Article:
Famous Writer, Turned Country Paper Editor, Boosts the Town Band


In the late 1970s or early 1980s, someone in the Chamber of Commerce office in Marion, Virginia, called me to say that they had heard from an individual in Olathe, Colorado, who had a copper plate that had some connection with Sherwood Anderson. They gave me the name and phone number of the individual, and I called to inquire.

The gentleman told me he had found a metal plate with printing type on it in a hole in the barnyard of a farm he had bought near Olathe. He stuck the object between a couple of boards in the barn where it stayed for a few years, before he got around to trying to identify it. He took it to a newspaper office in Olathe. Someone there was able to make out some of the writing and told him it was about someone named Sherwood Anderson in Marion, Virginia. He then got in touch with the Marion Chamber of Commerce to help make contact with someone who might be interested. He asked if we might be interested in it. I asked him what he would take for it. He responded that he would take $60 for it and would mail it as soon as he received a check.

I contacted one or two of the officers of the Smyth County Historical Society and Museum, Inc., and they agreed that the Society should buy it. They provided a check to me and I mailed it to Colorado.

When the metal plate arrived, I took it to Marshall Guy at Guy Brothers Printing. He recognized it as a plate prepared to print a large sheet. He said he would mount it on a wooden frame and print a few sheets. A few days later he brought it to me, along with four printed sheets. He refused to take any payment, saying he did it for the Historical Society.

Some time later, Howard White, a member of the band, identified all the persons in the photograph at the top of the sheet. They are, from left to right, Frank Lieto, Trigg Scott, Gene White, Joe Stephenson, Howard White (partially obscured), Bill Robinson, Mack Wingo, Porter Snider, Ern Francis, Byron Groseclose, William Francis, Tack Jennings, Lynn Johnson, R.S. Sprinkle, Bill Sclater, Joe Lotario, Bill Snider, Arthur Slear, Casey Widener, Paul Thompson.

I do not know where this printed page originally appeared; however, the date was apparently 1928 because of the reference to Sherwood Anderson’s purchase “last fall” of the Marion newspapers. The first newspaper under Anderson’s ownership was the Marion Democrat, dated November 1, 1927. –Don Francis

No wonder the Marion band of Marion, Virginia, considers its troubles are over, says the Conn Music Center, Elkhart, Ind. Sherwood Anderson, who is reported to get a nickel a word for his short stories, is championing the band with a half to a column article every week in the Marion papers, which he recently bought.

Not only has this highly paid writer stirred up support in Marion, but many national figures have come to the support of the band.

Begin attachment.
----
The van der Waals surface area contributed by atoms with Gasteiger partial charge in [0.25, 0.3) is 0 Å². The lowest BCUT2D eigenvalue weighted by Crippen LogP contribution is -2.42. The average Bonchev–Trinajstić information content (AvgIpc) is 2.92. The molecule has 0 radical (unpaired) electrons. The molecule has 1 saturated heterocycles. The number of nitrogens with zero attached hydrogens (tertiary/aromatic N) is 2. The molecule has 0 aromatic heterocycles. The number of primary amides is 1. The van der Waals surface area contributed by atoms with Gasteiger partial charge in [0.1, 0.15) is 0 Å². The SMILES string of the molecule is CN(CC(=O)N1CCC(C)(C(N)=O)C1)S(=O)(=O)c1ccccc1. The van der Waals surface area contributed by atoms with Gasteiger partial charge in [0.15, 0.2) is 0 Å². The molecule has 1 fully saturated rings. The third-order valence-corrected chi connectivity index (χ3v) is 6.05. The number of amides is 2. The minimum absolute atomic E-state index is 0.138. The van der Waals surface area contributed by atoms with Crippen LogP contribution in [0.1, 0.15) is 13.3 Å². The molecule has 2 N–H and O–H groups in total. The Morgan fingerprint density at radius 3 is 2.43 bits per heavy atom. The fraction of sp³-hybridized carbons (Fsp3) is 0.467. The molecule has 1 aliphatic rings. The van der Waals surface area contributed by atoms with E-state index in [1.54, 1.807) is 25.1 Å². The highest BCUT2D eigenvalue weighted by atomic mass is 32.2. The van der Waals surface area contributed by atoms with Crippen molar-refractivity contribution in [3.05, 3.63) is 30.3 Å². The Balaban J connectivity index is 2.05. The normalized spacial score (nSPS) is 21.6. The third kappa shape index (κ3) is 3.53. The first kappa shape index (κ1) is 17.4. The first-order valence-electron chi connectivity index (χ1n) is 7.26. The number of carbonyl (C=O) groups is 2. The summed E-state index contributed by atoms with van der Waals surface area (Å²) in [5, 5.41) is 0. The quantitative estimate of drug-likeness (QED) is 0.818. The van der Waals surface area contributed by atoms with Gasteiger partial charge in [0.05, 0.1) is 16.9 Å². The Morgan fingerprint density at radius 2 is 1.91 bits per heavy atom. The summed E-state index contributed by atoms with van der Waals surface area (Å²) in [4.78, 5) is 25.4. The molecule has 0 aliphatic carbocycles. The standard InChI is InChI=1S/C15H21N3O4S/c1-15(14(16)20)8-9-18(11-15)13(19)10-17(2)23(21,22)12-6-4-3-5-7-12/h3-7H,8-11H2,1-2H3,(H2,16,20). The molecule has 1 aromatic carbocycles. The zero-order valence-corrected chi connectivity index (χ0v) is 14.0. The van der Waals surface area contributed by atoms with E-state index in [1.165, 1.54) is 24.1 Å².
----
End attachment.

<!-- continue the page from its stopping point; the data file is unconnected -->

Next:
Otto Kahn, international banker and donor to the Metropolitan Opera, has contributed $100. H.L. Mencken, “cussed” or praised by perhaps more people than any other writer in America, chipped in $12. So did Horace Liveright, well-known publisher. Alfred Knopf, another publisher of New York City, came across with $5, as did also Fred Black, Ford Motor Co., Detroit, and Brig. General Rosenbaum, Washington, D.C.

Sherwood Anderson says he is not an uplifter. He claims he took up the band cause from his own selfish desires. He says he likes a band. Band music just suits him. He would like to play the biggest horn in the band himself but lacks ability. He would like to be the drum major best of all, he confesses, but he doesn’t have the figure. It’s in his system, I guess, as his father used to play a cornet in the same town band with the late President Harding.

His First Story

“What does a band mean to a town?” Anderson asks in one of his first stories. “Better ask what is a town without a band? Life in a town goes on, just so. You know how it is. Merchants selling goods, lawyers fighting their cases, farmers coming into town to buy goods, spring, summer, fall, winter. People in their houses, women cooking, making beds. Life is dull enough.

“Days come. See, the men of the band have put on their uniforms and are coming up along the street. The big drum is booming, the horns going.

“Just suppose now, in our town, we are visited by some great man. Hurrah now, let’s give him a big day. It may be the governor of the state or some other dignitary. Our principal men are going to meet him down at the station. They have their best cars there, the biggest and best cars we have in town, all our leading citizens. And no band. Pshaw! What a frost.

“And what about Armistice Day and the Fourth of July?

“Or when the fair is on.

“Older men, staid citizens of a town, may be able to get along without a band, but what about the boys?

“When I was a boy my one great yearning was to play the biggest horn in the town band. I never made it.

There never was much music in me.

“Still and all, I’m not a jealous man. What I can’t have I don’t want to take away from the other fellow.

Fond of the Band

“I still like a band better than almost anything else in a town. Band music just suits me. There they come up the street. Lately I have only seen the Marion band in action a few times and then they didn’t have any drum major. I hope they get one again soon. I like to see the fellow in the big bearskin hat with his staff, stepping high and wide. I’d like to do it myself but I havenĀ¹t got the figure for it.

“And how faithful and devoted the band members are. Then men of our Marion band, for example, go off to practice twice a week. Far from getting paid for their work they do it without pay. The members even pay dues to keep the band going.